A U.S. District Court judge ruled September 30 on a motion made by Safelite Group, Inc., to dismiss a case brought against the company by Ultra Bond, Inc., giving partial victories to each side and a case that will move forward in part.
Writing an opinion for the U.S. District Court’s Southern District of Ohio, Judge Michael H. Watson denied portions of Safelite’s motion to dismiss “with respect to specific statements on Safelite’s website” and granted portions of the motion to dismiss having to do with allegations made by Ultra Bond in its response to Safelite’s motion to dismiss the case.
“Only the allegations regarding Safelite’s statements in videos posted to its website remain pending in this litigation,” Watson wrote.
Plaintiff Rich Campfield, founder of Ultra Bond in Grand Junction, Colo., filed a lawsuit in August 2015 alleging Safelite has misleading advertising that favors replacement of windshields rather than repairs of long cracks, which have “wiped out a large portion (if not most) of the market for Ultra Bond’s products and services.” Campfield’s company has offered long-crack repair products and services since 1989.
“[S]afelite falsely tells consumers that their windshield must be replaced when a crack is longer than six inches” alleges the court documents. “This misstatement misleads consumers to replace their damaged windshield which costs many times more than a repair, in addition to the fact that replacement is also demonstrably less structurally safe than repairing a factory installed windshield.”
The judge disagreed, saying Ultra Bond’s contention does not meet the standard of misrepresentation required by law.
The original complaint also alleged that Safelite has stated in scripts that long crack repairs could be unsafe and that the company’s glass shops use replacement windshields that are equivalent to original windshields. Safelite’s attorneys contend that this argument does not fall under the Lanham Act, which prohibits any “false or misleading description of fact, or false or misleading representation of fact which … in commercial advertising or promotion, misrepresents the nature characteristics, [or] qualities … of … goods, services, or commercial activities.”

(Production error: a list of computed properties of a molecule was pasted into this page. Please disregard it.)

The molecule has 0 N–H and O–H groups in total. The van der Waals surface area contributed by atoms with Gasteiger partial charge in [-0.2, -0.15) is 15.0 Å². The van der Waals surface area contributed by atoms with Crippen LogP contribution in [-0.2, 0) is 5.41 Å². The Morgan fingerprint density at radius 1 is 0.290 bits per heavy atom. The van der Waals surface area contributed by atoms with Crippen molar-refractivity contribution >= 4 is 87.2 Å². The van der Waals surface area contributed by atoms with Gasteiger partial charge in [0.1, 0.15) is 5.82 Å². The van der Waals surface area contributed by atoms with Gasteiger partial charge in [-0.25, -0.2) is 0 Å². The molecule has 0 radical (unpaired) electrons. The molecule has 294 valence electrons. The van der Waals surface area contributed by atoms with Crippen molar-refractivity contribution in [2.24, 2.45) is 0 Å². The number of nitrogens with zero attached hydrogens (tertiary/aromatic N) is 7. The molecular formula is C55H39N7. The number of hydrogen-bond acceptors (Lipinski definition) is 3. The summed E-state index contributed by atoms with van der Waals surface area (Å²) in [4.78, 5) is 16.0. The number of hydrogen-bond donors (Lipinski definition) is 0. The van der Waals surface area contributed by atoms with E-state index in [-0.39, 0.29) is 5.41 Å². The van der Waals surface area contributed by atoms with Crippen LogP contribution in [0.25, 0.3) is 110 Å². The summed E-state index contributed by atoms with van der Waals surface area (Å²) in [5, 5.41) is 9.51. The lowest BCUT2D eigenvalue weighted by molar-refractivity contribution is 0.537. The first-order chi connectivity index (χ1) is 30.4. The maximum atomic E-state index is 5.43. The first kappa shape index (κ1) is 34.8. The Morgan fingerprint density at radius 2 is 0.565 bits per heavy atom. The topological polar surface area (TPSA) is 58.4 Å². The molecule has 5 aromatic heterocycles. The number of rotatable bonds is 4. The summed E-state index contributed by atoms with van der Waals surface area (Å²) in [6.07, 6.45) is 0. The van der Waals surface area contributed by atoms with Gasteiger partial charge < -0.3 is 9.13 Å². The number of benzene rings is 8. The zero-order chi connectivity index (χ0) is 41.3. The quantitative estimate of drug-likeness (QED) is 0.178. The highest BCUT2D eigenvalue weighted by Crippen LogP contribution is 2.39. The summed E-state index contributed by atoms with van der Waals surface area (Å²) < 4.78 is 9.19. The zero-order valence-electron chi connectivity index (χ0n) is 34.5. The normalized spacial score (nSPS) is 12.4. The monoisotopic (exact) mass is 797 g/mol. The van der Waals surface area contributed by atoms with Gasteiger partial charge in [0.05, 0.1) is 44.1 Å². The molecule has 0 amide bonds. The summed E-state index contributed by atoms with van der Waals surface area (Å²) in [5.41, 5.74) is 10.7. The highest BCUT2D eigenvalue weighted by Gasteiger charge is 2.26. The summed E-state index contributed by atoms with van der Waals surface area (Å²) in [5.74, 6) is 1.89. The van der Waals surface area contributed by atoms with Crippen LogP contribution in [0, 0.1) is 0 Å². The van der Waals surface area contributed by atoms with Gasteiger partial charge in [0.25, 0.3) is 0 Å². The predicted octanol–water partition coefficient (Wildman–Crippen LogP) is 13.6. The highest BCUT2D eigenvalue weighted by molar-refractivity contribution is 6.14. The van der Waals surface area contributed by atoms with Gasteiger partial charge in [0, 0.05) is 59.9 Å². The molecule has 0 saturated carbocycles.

The judge agreed with Safelite on this point, stating Safelite’s scripted responses to policyholder questions do not qualify as “commercial advertising or promotion.”
However, the court agreed with Ultra Bond’s contention that some videos used by Safelite on its website do meet the standard of “commercial advertising or promotion.”
“Safelite’s argument is not compelling,” Watson wrote. “Ultra Bond’s allegations that the website is or was ‘viewable to retail and insurance companies alike’ and that Safelite’s statements have substantially impacted the long crack repair market, viewed in Ultra Bond’s favor, are sufficient to support the inference at this stage of the litigation that the statements at issue were widely disseminated to the relevant purchasing public.”
Watson also struck down Safelite’s claim that Ultra Bond’s allegations “lack statutory standing to bring its claim.”
Instead, Watson ruled, “Ultra Bond’s allegations regarding its lost sales from current products bring it within the purview of the statute. Safelite’s arguments regarding statutory standing therefore do not provide a basis for dismissal.”
The case will now move forward to a discovery phase and then on to determination of a final ruling on the remaining point, i.e., Safelite’s website videos.
Campfield responded to an e-mail provided today.
“We are happy that the court has recognized falsity in Safelite’s advertisements stating that, ‘cracks longer than a dollar-bill (or six inches) cannot be repaired.’” Campfield wrote. “We look forward to discovery and to getting on with the fight.”
Safelite spokesperson Melina Metzger said Safelite does not comment on ongoing cases.
To read a copy of Campfield’s complaint, click here.
To read Safelite’s motion to dismiss, click here.